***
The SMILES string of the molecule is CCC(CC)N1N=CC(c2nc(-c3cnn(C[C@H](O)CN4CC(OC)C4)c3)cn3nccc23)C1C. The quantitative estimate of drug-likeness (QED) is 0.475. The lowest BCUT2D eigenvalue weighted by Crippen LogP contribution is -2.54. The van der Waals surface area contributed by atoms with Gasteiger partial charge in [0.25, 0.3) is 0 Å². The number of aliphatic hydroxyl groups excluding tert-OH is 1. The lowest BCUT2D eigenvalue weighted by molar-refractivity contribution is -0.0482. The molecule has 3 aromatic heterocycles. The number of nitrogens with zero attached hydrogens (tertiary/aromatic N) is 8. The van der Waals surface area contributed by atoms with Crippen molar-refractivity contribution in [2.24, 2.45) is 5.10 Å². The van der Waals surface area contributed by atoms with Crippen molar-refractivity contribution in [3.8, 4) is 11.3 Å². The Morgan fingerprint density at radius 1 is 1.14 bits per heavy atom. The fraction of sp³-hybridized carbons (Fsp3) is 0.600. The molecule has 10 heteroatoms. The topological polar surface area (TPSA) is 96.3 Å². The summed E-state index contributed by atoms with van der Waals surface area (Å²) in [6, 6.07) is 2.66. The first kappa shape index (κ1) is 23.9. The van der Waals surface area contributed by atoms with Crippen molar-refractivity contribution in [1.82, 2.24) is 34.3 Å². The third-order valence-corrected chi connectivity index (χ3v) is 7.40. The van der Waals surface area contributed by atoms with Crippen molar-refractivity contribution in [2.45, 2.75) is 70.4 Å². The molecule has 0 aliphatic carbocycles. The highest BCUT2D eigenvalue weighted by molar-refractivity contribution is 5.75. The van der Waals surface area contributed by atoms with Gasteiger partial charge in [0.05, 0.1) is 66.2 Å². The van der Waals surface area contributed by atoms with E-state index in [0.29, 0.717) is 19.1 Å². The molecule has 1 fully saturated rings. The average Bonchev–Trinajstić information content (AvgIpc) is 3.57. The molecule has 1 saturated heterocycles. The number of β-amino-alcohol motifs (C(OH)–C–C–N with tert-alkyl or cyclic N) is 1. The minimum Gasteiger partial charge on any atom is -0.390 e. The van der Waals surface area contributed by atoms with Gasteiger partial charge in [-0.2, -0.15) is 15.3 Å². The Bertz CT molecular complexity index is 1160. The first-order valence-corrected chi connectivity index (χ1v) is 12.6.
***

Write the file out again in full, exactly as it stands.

The SMILES string of the molecule is CCC(CC)N1N=CC(c2nc(-c3cnn(C[C@H](O)CN4CC(OC)C4)c3)cn3nccc23)C1C. The quantitative estimate of drug-likeness (QED) is 0.475. The lowest BCUT2D eigenvalue weighted by Crippen LogP contribution is -2.54. The van der Waals surface area contributed by atoms with Gasteiger partial charge in [0.25, 0.3) is 0 Å². The number of aliphatic hydroxyl groups excluding tert-OH is 1. The lowest BCUT2D eigenvalue weighted by molar-refractivity contribution is -0.0482. The molecule has 3 aromatic heterocycles. The number of nitrogens with zero attached hydrogens (tertiary/aromatic N) is 8. The van der Waals surface area contributed by atoms with Crippen molar-refractivity contribution in [2.24, 2.45) is 5.10 Å². The van der Waals surface area contributed by atoms with Crippen molar-refractivity contribution in [3.8, 4) is 11.3 Å². The Morgan fingerprint density at radius 1 is 1.14 bits per heavy atom. The fraction of sp³-hybridized carbons (Fsp3) is 0.600. The molecule has 10 heteroatoms. The topological polar surface area (TPSA) is 96.3 Å². The summed E-state index contributed by atoms with van der Waals surface area (Å²) in [6, 6.07) is 2.66. The first kappa shape index (κ1) is 23.9. The van der Waals surface area contributed by atoms with Crippen molar-refractivity contribution in [1.82, 2.24) is 34.3 Å². The third-order valence-corrected chi connectivity index (χ3v) is 7.40. The van der Waals surface area contributed by atoms with Crippen molar-refractivity contribution in [2.45, 2.75) is 70.4 Å². The molecule has 0 aliphatic carbocycles. The highest BCUT2D eigenvalue weighted by molar-refractivity contribution is 5.75. The van der Waals surface area contributed by atoms with Gasteiger partial charge in [0.05, 0.1) is 66.2 Å². The van der Waals surface area contributed by atoms with E-state index in [0.29, 0.717) is 19.1 Å². The molecule has 1 fully saturated rings. The average Bonchev–Trinajstić information content (AvgIpc) is 3.57. The molecule has 1 saturated heterocycles. The number of β-amino-alcohol motifs (C(OH)–C–C–N with tert-alkyl or cyclic N) is 1. The minimum Gasteiger partial charge on any atom is -0.390 e. The van der Waals surface area contributed by atoms with Gasteiger partial charge in [-0.2, -0.15) is 15.3 Å². The Bertz CT molecular complexity index is 1160. The first-order valence-corrected chi connectivity index (χ1v) is 12.6.